Consider his list of accomplishments: 12 NBA championships as a player and coach, two NCAA rings and an Olympic gold medal. This makes him one of only eight players in history to achieve the “Triple Crown” in basketball.
In fact, the win and Jones were so hand in hand that the constant joke was that the “C” in KC symbolized the championships.
The Boston Celtics announced Friday that Jones passed away this week at the age of 88.
The team did not reveal the cause of death and did not mention the exact date of his death.
“KC Jones has been among the most crowned champions in the history of our game,” NBA commissioner Adam Silver said in a statement. “Kavkaz Center’s extraordinary achievements and their impact will be remembered for a long time.”
Jones’ death was the second death of the Celtics celebrity this year.
KC is his first name. He is named after his father who is named after legendary railroad engineer Casey Jones.
His parents separated when he was nine years old. Jones moved with his mother and siblings to San Francisco.
“He learned there to play basketball on a slum of gravel in a poor neighborhood,” the profile said.
Jones attended the University of San Francisco. He was soft-spoken but an enormous presence.
The 6-foot-1 keeper made their mark by playing defensively, clinging to opponents like glue, denying them opportunities and endlessly frustrating them.
In college, he teamed up with Bill Russell – another player whose name and word “legend” are synonymous – and won two NCAA Championships.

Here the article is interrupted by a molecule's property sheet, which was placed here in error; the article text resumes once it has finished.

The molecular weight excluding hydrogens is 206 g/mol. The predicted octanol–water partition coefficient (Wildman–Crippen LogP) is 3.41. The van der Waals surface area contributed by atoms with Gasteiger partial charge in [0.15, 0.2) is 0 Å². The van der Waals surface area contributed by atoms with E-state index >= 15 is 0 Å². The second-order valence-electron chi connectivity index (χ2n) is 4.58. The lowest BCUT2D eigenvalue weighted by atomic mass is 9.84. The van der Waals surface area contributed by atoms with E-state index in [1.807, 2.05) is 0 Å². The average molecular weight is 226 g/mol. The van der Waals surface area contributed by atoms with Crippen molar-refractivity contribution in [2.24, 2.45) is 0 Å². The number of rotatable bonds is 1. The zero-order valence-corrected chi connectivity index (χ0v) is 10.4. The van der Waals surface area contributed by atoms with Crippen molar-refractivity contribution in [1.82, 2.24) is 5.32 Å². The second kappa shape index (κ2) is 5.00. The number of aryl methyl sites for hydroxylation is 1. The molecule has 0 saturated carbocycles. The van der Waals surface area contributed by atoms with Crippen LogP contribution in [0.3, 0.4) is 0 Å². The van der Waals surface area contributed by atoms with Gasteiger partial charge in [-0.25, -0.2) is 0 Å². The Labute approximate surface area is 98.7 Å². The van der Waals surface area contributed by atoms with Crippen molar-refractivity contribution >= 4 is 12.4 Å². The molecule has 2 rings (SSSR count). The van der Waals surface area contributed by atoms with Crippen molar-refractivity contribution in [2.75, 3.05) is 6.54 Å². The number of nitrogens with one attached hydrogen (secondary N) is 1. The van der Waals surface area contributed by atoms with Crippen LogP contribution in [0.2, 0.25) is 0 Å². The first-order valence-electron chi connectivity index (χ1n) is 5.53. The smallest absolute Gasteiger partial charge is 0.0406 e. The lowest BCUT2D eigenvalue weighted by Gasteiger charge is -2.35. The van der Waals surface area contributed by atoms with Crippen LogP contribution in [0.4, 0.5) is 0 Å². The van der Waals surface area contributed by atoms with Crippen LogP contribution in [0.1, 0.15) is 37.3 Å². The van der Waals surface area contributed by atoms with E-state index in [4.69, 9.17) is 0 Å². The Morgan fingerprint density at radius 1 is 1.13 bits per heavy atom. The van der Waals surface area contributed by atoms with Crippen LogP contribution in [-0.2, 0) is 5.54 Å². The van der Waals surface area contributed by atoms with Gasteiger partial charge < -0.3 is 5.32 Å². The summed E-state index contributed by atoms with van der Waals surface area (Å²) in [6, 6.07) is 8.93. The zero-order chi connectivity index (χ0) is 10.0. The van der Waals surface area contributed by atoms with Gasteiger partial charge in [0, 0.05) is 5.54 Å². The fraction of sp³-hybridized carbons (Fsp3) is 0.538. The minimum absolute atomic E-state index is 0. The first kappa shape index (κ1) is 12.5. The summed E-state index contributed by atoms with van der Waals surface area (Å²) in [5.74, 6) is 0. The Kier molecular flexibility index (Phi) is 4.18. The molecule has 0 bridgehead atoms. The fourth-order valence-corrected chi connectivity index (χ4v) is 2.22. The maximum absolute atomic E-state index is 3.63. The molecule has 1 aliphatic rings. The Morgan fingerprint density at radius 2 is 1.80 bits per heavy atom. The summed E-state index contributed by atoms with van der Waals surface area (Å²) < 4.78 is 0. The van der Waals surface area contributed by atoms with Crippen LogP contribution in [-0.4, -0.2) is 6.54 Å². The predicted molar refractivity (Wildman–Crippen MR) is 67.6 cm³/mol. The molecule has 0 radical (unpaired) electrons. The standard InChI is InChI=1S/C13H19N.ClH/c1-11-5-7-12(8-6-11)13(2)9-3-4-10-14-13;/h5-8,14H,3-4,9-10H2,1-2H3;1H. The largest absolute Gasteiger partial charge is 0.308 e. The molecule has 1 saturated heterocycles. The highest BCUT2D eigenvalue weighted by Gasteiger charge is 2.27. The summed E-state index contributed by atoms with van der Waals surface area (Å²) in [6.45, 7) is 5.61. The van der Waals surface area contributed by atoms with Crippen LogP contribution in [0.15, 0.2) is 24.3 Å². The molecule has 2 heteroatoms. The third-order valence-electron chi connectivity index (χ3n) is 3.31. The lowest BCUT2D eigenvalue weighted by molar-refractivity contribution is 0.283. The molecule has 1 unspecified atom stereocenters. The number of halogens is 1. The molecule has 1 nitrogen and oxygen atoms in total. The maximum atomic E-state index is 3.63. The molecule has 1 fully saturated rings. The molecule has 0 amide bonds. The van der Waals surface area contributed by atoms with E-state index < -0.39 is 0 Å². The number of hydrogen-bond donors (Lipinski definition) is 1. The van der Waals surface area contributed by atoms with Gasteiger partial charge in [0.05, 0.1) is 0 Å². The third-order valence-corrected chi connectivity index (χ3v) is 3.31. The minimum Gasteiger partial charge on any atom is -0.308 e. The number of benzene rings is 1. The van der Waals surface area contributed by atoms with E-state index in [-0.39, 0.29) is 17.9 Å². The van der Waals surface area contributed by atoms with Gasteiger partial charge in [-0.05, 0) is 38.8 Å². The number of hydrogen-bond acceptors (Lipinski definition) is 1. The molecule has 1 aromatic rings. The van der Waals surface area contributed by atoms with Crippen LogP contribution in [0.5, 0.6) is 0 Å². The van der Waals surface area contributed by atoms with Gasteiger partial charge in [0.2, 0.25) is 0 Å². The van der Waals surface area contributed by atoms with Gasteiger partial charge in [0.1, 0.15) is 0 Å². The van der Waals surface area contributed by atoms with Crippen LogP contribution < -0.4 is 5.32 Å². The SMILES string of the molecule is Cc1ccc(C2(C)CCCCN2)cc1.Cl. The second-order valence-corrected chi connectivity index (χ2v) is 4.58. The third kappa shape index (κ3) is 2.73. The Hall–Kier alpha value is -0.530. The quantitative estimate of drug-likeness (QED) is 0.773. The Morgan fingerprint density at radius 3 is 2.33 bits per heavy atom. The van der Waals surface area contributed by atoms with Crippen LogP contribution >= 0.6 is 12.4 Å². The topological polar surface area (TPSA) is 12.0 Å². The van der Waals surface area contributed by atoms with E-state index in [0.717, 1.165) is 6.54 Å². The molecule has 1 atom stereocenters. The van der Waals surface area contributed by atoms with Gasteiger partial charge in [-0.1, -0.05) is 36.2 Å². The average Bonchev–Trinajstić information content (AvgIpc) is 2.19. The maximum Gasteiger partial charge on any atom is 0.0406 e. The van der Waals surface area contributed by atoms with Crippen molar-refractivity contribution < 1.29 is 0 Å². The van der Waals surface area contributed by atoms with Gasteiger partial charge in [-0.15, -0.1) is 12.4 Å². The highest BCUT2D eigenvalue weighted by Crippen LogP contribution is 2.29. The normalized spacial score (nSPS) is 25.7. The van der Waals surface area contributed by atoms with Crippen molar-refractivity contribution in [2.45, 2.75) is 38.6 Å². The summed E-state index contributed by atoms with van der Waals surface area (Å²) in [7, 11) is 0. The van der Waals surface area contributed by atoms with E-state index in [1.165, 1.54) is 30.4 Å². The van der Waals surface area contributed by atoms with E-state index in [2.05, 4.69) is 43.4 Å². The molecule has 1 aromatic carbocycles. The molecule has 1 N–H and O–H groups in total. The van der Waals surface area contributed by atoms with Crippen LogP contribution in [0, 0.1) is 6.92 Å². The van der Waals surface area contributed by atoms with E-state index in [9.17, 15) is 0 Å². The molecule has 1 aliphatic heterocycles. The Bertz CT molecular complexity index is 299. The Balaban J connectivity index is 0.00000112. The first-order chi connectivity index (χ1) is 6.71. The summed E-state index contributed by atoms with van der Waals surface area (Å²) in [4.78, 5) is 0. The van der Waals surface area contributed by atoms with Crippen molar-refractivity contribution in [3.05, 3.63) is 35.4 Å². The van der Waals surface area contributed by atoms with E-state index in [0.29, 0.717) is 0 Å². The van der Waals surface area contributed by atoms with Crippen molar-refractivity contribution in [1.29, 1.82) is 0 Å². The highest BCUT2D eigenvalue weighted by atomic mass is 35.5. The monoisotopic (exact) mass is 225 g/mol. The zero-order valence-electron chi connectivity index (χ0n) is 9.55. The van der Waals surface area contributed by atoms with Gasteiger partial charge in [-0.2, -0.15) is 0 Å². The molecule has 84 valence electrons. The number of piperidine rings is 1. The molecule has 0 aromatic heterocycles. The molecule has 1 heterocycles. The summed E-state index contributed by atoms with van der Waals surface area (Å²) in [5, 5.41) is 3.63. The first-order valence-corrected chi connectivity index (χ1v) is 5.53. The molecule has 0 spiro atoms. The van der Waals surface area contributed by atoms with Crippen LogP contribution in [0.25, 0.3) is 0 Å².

The two were also part of the American team that won the gold medal at the 1956 Melbourne Olympics.
After two years in the military, Jones joined the Celtics. He was on his way to sealing his place in the history books.
Years of play
“In NBA history, only his teammates Bill Russell and Sam Jones have had more championship rings during their careers,” the Celtics team said in a statement, recalling Jones’ achievements.
Jones played nine seasons in the NBA – all in Boston.
Eight ended in the NBA Championship.
After losing the Celtics to the 76ers in the 1967 Eastern Division Finals, Jones decided it was time to retire.
And when he did, the Celtics retired with their No. 25 jersey.
His winning days are over. His winning days as a coach were about to begin.
Years of training
After coaching stints at Brandeis University, the Los Angeles Lakers, and Washington Bullets, Jones returned to the Celtics.
He was named head coach of the Celtics in 1983. In four of five seasons in which he played the role, he took the team to the NBA Finals.
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